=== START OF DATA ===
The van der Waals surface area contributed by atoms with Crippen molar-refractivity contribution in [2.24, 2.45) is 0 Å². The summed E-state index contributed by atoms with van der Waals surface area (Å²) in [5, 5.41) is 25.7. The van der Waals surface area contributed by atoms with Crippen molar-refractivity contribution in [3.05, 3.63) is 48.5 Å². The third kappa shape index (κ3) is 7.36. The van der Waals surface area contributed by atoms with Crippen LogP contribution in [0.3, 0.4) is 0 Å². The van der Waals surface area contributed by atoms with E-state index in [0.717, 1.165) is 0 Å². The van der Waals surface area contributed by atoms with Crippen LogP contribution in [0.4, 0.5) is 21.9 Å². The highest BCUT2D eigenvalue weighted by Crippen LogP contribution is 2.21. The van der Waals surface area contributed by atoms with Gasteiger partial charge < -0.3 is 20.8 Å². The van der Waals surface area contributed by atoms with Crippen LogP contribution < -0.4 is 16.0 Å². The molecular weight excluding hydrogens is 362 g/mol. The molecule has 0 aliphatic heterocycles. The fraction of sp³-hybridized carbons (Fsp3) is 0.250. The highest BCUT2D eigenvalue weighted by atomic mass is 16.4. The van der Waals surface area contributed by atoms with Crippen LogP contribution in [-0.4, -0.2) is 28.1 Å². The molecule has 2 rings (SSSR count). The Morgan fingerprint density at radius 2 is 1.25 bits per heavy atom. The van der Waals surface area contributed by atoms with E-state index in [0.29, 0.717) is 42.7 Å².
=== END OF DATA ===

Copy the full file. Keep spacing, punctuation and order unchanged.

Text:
The van der Waals surface area contributed by atoms with Crippen molar-refractivity contribution in [2.24, 2.45) is 0 Å². The summed E-state index contributed by atoms with van der Waals surface area (Å²) in [5, 5.41) is 25.7. The van der Waals surface area contributed by atoms with Crippen molar-refractivity contribution in [3.05, 3.63) is 48.5 Å². The third kappa shape index (κ3) is 7.36. The van der Waals surface area contributed by atoms with Crippen LogP contribution in [0.3, 0.4) is 0 Å². The van der Waals surface area contributed by atoms with E-state index in [0.717, 1.165) is 0 Å². The van der Waals surface area contributed by atoms with Crippen LogP contribution in [0.4, 0.5) is 21.9 Å². The highest BCUT2D eigenvalue weighted by Crippen LogP contribution is 2.21. The van der Waals surface area contributed by atoms with Gasteiger partial charge < -0.3 is 20.8 Å². The van der Waals surface area contributed by atoms with Crippen LogP contribution < -0.4 is 16.0 Å². The molecular weight excluding hydrogens is 362 g/mol. The molecule has 0 aliphatic heterocycles. The fraction of sp³-hybridized carbons (Fsp3) is 0.250. The highest BCUT2D eigenvalue weighted by atomic mass is 16.4. The van der Waals surface area contributed by atoms with Crippen LogP contribution in [-0.4, -0.2) is 28.1 Å². The molecule has 2 rings (SSSR count). The Morgan fingerprint density at radius 2 is 1.25 bits per heavy atom. The van der Waals surface area contributed by atoms with E-state index in [0.29, 0.717) is 42.7 Å².